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tr.v. mo·nop·o·lized, mo·nop·o·liz·ing, mo·nop·o·liz·es
1. To acquire or maintain a monopoly of.
2. To dominate or use to the exclusion of others: monopolized the conversation.

mo·nop′o·li·za′tion (-lĭ-zā′shən) n.
mo·nop′o·liz′er n.
American Heritage® Dictionary of the English Language, Fifth Edition. Copyright © 2016 by Houghton Mifflin Harcourt Publishing Company. Published by Houghton Mifflin Harcourt Publishing Company. All rights reserved.
ThesaurusAntonymsRelated WordsSynonymsLegend:
Noun1.monopolizer - someone who monopolizes the means of producing or selling something
selfish person - a person who is unusually selfish
Based on WordNet 3.0, Farlex clipart collection. © 2003-2012 Princeton University, Farlex Inc.
References in classic literature ?
The chief pleasure of these philosophers lay in going every Saturday night, when work was done, to Chaseborough, a decayed market-town two or three miles distant; and, returning in the small hours of the next morning, to spend Sunday in sleeping off the dyspeptic effects of the curious compounds sold to them as beer by the monopolizers of the once independent inns.
"It is impossible not to be able to find a certain food product in the market nowadays, so if I ask about an item in any shop and I do not find it, then I will automatically accuse the merchant of being a monopolizer," he said.
Quentin Skinner, a prominent British contemporary political theorist who takes his cue from the liberal--nationalist writings of Max Weber, regards the very use of the word 'state' as a 'decisive confirmation' of his thesis that 'the state,' (as opposed to 'the ruler') as 'legitimate' monopolizer of the means of violence is foundational to (what Skinner, following Weber) calls 'modernity' (Skinner, 1978, ii, p.
The Chicago school's insight that vertical arrangements bring little if any harm neglects the possibility that the exclusionary arrangements are creating a monopoly in a separate complement market, with consumer harm if the alleged monopolizer would face competition otherwise.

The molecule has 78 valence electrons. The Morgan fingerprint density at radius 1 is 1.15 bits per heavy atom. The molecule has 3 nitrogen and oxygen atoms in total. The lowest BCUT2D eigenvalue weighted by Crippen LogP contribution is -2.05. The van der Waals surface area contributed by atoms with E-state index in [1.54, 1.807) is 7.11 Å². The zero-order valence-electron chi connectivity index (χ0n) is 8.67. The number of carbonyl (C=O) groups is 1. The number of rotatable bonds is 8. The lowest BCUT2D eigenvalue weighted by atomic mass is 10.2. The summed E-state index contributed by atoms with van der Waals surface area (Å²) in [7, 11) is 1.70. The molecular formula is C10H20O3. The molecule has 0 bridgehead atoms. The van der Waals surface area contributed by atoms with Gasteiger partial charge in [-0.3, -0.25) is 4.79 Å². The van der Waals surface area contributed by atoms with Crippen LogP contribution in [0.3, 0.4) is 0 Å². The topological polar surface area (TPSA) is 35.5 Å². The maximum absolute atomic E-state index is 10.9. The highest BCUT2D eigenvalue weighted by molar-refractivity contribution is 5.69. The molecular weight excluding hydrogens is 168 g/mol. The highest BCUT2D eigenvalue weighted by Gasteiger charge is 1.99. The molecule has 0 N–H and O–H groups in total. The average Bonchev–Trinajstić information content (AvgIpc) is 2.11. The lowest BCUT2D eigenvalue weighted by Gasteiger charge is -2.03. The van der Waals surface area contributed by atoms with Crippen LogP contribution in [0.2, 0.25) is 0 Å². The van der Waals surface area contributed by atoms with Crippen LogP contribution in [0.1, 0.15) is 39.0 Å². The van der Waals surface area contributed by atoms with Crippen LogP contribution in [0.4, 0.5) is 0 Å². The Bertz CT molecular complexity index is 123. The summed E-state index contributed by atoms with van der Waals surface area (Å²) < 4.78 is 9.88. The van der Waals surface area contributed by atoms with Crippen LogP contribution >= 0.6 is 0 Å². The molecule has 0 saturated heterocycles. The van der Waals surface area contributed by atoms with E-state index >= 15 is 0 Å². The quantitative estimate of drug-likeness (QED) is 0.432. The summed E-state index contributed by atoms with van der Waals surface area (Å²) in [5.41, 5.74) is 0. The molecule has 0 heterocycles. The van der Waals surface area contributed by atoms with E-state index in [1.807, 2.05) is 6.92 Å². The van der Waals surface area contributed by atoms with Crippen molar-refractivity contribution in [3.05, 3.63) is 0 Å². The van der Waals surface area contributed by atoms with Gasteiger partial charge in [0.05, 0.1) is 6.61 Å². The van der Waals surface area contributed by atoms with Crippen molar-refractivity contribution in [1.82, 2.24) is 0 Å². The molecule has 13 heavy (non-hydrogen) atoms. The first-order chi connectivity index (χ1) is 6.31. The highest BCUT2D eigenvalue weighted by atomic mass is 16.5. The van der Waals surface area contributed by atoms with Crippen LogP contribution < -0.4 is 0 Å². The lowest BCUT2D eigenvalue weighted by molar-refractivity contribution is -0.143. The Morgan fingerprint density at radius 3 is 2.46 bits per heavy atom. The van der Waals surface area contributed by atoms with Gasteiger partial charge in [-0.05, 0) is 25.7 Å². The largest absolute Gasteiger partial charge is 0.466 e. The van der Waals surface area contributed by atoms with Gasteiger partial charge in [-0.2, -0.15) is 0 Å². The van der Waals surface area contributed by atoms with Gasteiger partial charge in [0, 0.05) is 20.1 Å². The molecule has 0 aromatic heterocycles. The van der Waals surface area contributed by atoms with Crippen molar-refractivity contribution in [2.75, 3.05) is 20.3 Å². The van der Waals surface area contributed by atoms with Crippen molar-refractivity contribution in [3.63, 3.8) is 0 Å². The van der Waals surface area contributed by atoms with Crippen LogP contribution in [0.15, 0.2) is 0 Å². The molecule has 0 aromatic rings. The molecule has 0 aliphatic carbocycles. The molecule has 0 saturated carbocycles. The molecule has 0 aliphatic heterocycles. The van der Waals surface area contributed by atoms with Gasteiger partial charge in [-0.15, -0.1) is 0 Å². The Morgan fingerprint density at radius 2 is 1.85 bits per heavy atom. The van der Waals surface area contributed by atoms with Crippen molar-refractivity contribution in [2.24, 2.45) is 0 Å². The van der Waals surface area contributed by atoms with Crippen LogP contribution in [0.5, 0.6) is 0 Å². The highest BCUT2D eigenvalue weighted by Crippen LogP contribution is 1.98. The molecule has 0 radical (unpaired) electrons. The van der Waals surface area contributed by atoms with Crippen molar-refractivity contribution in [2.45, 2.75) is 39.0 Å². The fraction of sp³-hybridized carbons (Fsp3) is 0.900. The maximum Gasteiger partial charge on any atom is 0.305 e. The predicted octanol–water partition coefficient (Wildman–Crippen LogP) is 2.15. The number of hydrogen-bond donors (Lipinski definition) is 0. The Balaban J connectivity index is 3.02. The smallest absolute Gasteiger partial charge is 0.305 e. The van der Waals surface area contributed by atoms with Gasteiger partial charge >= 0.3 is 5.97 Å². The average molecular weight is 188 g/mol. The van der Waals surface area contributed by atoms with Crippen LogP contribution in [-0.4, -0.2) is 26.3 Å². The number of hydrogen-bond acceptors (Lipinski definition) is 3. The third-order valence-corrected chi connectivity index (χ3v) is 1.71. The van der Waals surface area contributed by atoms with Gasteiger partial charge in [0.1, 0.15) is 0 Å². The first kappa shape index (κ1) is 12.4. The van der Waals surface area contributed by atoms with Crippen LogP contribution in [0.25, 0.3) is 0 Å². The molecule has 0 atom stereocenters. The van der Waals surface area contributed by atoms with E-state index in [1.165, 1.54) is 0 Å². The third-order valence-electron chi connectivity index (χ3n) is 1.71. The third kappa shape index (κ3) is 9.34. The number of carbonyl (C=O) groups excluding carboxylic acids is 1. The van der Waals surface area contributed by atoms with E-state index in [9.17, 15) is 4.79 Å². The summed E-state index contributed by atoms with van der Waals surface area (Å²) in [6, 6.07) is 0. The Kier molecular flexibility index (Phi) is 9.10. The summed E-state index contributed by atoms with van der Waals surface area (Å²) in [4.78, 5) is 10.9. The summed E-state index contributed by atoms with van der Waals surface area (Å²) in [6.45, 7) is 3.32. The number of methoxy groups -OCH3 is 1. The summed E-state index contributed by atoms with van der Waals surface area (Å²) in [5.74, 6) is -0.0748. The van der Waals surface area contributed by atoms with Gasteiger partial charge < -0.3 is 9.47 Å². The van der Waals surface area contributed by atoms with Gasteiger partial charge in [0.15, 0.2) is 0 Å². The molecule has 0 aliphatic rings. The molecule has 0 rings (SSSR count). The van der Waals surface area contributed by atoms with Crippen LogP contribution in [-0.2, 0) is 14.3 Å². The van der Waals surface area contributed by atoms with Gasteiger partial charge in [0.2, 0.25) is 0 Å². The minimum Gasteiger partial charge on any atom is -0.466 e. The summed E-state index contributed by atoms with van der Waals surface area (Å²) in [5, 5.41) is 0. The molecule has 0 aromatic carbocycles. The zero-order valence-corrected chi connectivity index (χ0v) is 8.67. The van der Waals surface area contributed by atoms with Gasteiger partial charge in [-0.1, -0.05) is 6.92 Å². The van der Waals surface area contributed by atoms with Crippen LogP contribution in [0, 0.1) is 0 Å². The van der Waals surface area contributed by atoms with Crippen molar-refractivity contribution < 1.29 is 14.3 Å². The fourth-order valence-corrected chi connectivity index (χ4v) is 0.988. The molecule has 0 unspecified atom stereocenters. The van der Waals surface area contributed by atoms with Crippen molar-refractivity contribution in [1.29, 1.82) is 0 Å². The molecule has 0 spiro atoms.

What is common to all three cases--Waco, Jamia Hafsa, Iraq--is a fundamental conflict between a legally legitimized monopolizer of force enforcing its laws--whether a single state or an alliance of states acting in the name of the United Nations--and a powerful but subordinate entity that simultaneously falls within the domain of these laws while claiming (weaponized) immunity from them in the name of some other set of laws.
Although it may seem that poachers are the ones causing the problem, Oz said that they are actually just among the victims of the real monopolizer that is the "middleman."
It is, perhaps, a tad disconcerting, even a little amusing, to think of the mighty New York Times Co., monopolizer of Pulitzers, owning Internet sites with names like
Quantitatively, it is not desired that students try to ask or answer every question, give all the examples, provide inordinate support to classmates, nor be a class discussion monopolizer. It is desirable that all students be given the opportunity to participate by asking questions, offering examples when called for, and supply evidence of personal awareness of concepts germane to class discussion.
As with face-to-face discussions, facilitators need to create a climate of mutual respect and be able to encourage non-participants to become more active in discussions while reducing the time the "discussion monopolizer" speaks (McKeachie, 1999; Poonwassie, 2001).
This land served as the Nor'Westers' supply depot for food and furs and they viewed Selkirk's grand scheme as a plot to "become a monopolizer of the fur trade."